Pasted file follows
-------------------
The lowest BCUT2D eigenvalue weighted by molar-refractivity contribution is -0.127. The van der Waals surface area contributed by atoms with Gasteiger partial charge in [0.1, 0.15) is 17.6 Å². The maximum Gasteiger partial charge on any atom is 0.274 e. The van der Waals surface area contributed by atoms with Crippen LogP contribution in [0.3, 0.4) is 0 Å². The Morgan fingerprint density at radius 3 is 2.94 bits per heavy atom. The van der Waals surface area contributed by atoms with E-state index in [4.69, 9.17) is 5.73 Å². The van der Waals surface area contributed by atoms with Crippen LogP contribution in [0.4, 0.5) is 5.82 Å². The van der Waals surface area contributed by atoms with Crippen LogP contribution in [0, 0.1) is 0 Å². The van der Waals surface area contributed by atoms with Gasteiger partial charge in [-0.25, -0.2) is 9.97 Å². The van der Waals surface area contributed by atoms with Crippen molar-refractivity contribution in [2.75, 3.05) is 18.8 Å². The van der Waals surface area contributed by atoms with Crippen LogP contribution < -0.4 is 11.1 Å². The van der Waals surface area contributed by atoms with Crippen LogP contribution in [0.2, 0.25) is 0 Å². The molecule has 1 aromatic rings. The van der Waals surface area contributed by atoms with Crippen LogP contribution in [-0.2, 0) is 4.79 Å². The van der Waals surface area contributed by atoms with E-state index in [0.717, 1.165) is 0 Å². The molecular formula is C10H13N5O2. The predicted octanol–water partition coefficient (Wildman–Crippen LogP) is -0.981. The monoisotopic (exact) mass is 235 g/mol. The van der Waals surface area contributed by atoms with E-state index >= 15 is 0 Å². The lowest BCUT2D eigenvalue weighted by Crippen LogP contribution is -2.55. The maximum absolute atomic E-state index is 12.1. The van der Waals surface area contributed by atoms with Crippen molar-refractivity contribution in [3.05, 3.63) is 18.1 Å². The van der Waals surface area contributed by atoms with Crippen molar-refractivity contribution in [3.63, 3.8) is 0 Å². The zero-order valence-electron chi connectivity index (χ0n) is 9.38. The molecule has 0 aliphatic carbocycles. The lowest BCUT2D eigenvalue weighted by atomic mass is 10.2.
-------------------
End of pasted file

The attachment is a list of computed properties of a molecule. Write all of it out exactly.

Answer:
The lowest BCUT2D eigenvalue weighted by molar-refractivity contribution is -0.127. The van der Waals surface area contributed by atoms with Gasteiger partial charge in [0.1, 0.15) is 17.6 Å². The maximum Gasteiger partial charge on any atom is 0.274 e. The van der Waals surface area contributed by atoms with Crippen LogP contribution in [0.3, 0.4) is 0 Å². The Morgan fingerprint density at radius 3 is 2.94 bits per heavy atom. The van der Waals surface area contributed by atoms with E-state index in [4.69, 9.17) is 5.73 Å². The van der Waals surface area contributed by atoms with Crippen LogP contribution in [0.4, 0.5) is 5.82 Å². The van der Waals surface area contributed by atoms with Crippen LogP contribution in [0, 0.1) is 0 Å². The van der Waals surface area contributed by atoms with Gasteiger partial charge in [-0.25, -0.2) is 9.97 Å². The van der Waals surface area contributed by atoms with Crippen molar-refractivity contribution in [2.75, 3.05) is 18.8 Å². The van der Waals surface area contributed by atoms with Crippen LogP contribution < -0.4 is 11.1 Å². The van der Waals surface area contributed by atoms with Crippen LogP contribution in [0.2, 0.25) is 0 Å². The molecule has 1 aromatic rings. The van der Waals surface area contributed by atoms with Crippen LogP contribution in [-0.2, 0) is 4.79 Å². The van der Waals surface area contributed by atoms with E-state index in [0.717, 1.165) is 0 Å². The molecular formula is C10H13N5O2. The predicted octanol–water partition coefficient (Wildman–Crippen LogP) is -0.981. The monoisotopic (exact) mass is 235 g/mol. The van der Waals surface area contributed by atoms with E-state index >= 15 is 0 Å². The lowest BCUT2D eigenvalue weighted by Crippen LogP contribution is -2.55. The maximum absolute atomic E-state index is 12.1. The van der Waals surface area contributed by atoms with Crippen molar-refractivity contribution in [3.05, 3.63) is 18.1 Å². The van der Waals surface area contributed by atoms with Crippen molar-refractivity contribution in [3.63, 3.8) is 0 Å². The zero-order valence-electron chi connectivity index (χ0n) is 9.38. The molecule has 0 aliphatic carbocycles. The lowest BCUT2D eigenvalue weighted by atomic mass is 10.2.